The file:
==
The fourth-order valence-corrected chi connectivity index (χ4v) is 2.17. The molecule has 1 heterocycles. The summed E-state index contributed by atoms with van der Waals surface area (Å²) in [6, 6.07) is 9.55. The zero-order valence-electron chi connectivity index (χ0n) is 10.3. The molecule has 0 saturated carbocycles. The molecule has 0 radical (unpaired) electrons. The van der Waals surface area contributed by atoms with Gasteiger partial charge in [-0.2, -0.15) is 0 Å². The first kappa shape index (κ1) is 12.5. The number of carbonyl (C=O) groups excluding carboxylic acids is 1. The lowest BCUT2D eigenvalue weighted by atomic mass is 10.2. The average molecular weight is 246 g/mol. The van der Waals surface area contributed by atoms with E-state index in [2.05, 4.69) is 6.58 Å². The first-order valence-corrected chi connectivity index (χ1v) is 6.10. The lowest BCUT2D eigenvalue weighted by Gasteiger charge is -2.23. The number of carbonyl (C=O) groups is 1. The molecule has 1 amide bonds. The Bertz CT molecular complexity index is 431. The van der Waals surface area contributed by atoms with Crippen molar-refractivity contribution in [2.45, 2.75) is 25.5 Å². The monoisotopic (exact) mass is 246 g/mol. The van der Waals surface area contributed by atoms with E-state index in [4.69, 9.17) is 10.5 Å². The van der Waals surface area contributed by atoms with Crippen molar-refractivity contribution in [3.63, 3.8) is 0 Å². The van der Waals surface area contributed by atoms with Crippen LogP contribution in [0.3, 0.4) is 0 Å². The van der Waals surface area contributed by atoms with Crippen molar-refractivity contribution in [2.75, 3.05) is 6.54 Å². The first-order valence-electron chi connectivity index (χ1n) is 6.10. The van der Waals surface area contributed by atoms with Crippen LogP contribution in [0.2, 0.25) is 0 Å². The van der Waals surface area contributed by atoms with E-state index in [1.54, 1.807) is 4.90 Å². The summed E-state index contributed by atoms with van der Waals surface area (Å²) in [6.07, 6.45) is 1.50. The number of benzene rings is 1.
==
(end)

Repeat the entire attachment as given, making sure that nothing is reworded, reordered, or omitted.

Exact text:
The fourth-order valence-corrected chi connectivity index (χ4v) is 2.17. The molecule has 1 heterocycles. The summed E-state index contributed by atoms with van der Waals surface area (Å²) in [6, 6.07) is 9.55. The zero-order valence-electron chi connectivity index (χ0n) is 10.3. The molecule has 0 saturated carbocycles. The molecule has 0 radical (unpaired) electrons. The van der Waals surface area contributed by atoms with Gasteiger partial charge in [-0.2, -0.15) is 0 Å². The first kappa shape index (κ1) is 12.5. The number of carbonyl (C=O) groups excluding carboxylic acids is 1. The lowest BCUT2D eigenvalue weighted by atomic mass is 10.2. The average molecular weight is 246 g/mol. The van der Waals surface area contributed by atoms with E-state index in [2.05, 4.69) is 6.58 Å². The first-order valence-corrected chi connectivity index (χ1v) is 6.10. The lowest BCUT2D eigenvalue weighted by Gasteiger charge is -2.23. The number of carbonyl (C=O) groups is 1. The molecule has 1 amide bonds. The Bertz CT molecular complexity index is 431. The van der Waals surface area contributed by atoms with Crippen molar-refractivity contribution in [2.45, 2.75) is 25.5 Å². The monoisotopic (exact) mass is 246 g/mol. The van der Waals surface area contributed by atoms with E-state index in [4.69, 9.17) is 10.5 Å². The van der Waals surface area contributed by atoms with Crippen molar-refractivity contribution in [3.63, 3.8) is 0 Å². The van der Waals surface area contributed by atoms with Crippen LogP contribution in [0.3, 0.4) is 0 Å². The van der Waals surface area contributed by atoms with Crippen molar-refractivity contribution in [2.75, 3.05) is 6.54 Å². The first-order valence-electron chi connectivity index (χ1n) is 6.10. The van der Waals surface area contributed by atoms with Crippen LogP contribution in [0.2, 0.25) is 0 Å². The van der Waals surface area contributed by atoms with E-state index in [1.54, 1.807) is 4.90 Å². The summed E-state index contributed by atoms with van der Waals surface area (Å²) in [6.07, 6.45) is 1.50. The number of benzene rings is 1.